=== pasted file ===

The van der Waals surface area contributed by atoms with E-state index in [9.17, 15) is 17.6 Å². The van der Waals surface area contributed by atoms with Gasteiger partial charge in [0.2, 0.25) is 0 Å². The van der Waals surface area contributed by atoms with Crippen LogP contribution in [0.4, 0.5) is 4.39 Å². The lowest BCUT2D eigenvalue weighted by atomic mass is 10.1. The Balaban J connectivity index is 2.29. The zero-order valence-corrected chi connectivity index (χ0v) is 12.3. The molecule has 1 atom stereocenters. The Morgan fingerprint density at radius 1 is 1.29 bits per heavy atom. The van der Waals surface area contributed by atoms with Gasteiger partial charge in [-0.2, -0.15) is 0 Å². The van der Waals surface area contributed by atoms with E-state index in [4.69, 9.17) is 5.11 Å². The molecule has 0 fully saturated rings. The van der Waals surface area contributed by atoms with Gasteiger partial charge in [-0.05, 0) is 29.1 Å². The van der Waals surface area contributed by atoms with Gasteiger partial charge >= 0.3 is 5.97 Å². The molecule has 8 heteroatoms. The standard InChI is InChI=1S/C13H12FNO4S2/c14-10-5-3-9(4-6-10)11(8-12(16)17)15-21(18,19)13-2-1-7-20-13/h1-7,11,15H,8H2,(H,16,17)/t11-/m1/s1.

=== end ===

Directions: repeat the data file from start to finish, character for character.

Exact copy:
The van der Waals surface area contributed by atoms with E-state index in [9.17, 15) is 17.6 Å². The van der Waals surface area contributed by atoms with Gasteiger partial charge in [0.2, 0.25) is 0 Å². The van der Waals surface area contributed by atoms with Crippen LogP contribution in [0.4, 0.5) is 4.39 Å². The lowest BCUT2D eigenvalue weighted by atomic mass is 10.1. The Balaban J connectivity index is 2.29. The zero-order valence-corrected chi connectivity index (χ0v) is 12.3. The molecule has 1 atom stereocenters. The Morgan fingerprint density at radius 1 is 1.29 bits per heavy atom. The van der Waals surface area contributed by atoms with Gasteiger partial charge in [-0.2, -0.15) is 0 Å². The van der Waals surface area contributed by atoms with E-state index in [4.69, 9.17) is 5.11 Å². The molecule has 0 fully saturated rings. The van der Waals surface area contributed by atoms with Gasteiger partial charge in [-0.05, 0) is 29.1 Å². The van der Waals surface area contributed by atoms with Gasteiger partial charge >= 0.3 is 5.97 Å². The molecule has 8 heteroatoms. The standard InChI is InChI=1S/C13H12FNO4S2/c14-10-5-3-9(4-6-10)11(8-12(16)17)15-21(18,19)13-2-1-7-20-13/h1-7,11,15H,8H2,(H,16,17)/t11-/m1/s1.